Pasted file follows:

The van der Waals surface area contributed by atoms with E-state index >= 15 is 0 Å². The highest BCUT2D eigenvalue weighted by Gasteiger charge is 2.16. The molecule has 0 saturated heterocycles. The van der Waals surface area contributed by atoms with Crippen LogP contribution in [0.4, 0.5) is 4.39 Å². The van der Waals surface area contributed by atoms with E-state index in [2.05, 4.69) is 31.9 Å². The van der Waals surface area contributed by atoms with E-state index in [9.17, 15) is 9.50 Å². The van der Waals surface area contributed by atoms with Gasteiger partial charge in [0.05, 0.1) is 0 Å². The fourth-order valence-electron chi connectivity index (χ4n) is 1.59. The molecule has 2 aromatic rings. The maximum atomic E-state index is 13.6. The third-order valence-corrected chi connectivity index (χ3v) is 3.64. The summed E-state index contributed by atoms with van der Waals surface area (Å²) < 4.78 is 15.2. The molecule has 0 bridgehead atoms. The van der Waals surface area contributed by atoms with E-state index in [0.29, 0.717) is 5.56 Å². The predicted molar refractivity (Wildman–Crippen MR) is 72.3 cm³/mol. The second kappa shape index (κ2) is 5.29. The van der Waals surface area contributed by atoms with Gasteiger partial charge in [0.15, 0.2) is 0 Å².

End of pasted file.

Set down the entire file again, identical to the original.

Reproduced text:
The van der Waals surface area contributed by atoms with E-state index >= 15 is 0 Å². The highest BCUT2D eigenvalue weighted by Gasteiger charge is 2.16. The molecule has 0 saturated heterocycles. The van der Waals surface area contributed by atoms with Crippen LogP contribution in [0.4, 0.5) is 4.39 Å². The van der Waals surface area contributed by atoms with E-state index in [2.05, 4.69) is 31.9 Å². The van der Waals surface area contributed by atoms with E-state index in [9.17, 15) is 9.50 Å². The van der Waals surface area contributed by atoms with Gasteiger partial charge in [0.05, 0.1) is 0 Å². The fourth-order valence-electron chi connectivity index (χ4n) is 1.59. The molecule has 2 aromatic rings. The maximum atomic E-state index is 13.6. The third-order valence-corrected chi connectivity index (χ3v) is 3.64. The summed E-state index contributed by atoms with van der Waals surface area (Å²) < 4.78 is 15.2. The molecule has 0 bridgehead atoms. The van der Waals surface area contributed by atoms with E-state index in [0.29, 0.717) is 5.56 Å². The predicted molar refractivity (Wildman–Crippen MR) is 72.3 cm³/mol. The second kappa shape index (κ2) is 5.29. The van der Waals surface area contributed by atoms with Gasteiger partial charge in [0.15, 0.2) is 0 Å².